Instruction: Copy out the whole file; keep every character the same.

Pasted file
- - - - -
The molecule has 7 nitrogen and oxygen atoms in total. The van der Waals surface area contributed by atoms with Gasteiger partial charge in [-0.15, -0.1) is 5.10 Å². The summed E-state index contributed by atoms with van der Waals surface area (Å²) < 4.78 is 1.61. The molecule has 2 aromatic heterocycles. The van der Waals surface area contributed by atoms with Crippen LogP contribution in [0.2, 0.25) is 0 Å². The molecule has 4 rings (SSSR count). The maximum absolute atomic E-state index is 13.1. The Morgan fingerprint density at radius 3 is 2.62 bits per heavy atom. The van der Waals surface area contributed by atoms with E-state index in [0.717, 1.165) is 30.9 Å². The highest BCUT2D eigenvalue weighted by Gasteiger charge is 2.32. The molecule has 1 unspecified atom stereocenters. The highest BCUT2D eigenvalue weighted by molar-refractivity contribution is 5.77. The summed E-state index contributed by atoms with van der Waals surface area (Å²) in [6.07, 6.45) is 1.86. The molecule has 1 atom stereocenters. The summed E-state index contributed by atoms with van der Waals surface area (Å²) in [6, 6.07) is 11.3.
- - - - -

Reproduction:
The molecule has 7 nitrogen and oxygen atoms in total. The van der Waals surface area contributed by atoms with Gasteiger partial charge in [-0.15, -0.1) is 5.10 Å². The summed E-state index contributed by atoms with van der Waals surface area (Å²) < 4.78 is 1.61. The molecule has 2 aromatic heterocycles. The van der Waals surface area contributed by atoms with Crippen LogP contribution in [0.2, 0.25) is 0 Å². The molecule has 4 rings (SSSR count). The maximum absolute atomic E-state index is 13.1. The Morgan fingerprint density at radius 3 is 2.62 bits per heavy atom. The van der Waals surface area contributed by atoms with E-state index in [0.717, 1.165) is 30.9 Å². The highest BCUT2D eigenvalue weighted by Gasteiger charge is 2.32. The molecule has 1 unspecified atom stereocenters. The highest BCUT2D eigenvalue weighted by molar-refractivity contribution is 5.77. The summed E-state index contributed by atoms with van der Waals surface area (Å²) in [6.07, 6.45) is 1.86. The molecule has 1 atom stereocenters. The summed E-state index contributed by atoms with van der Waals surface area (Å²) in [6, 6.07) is 11.3.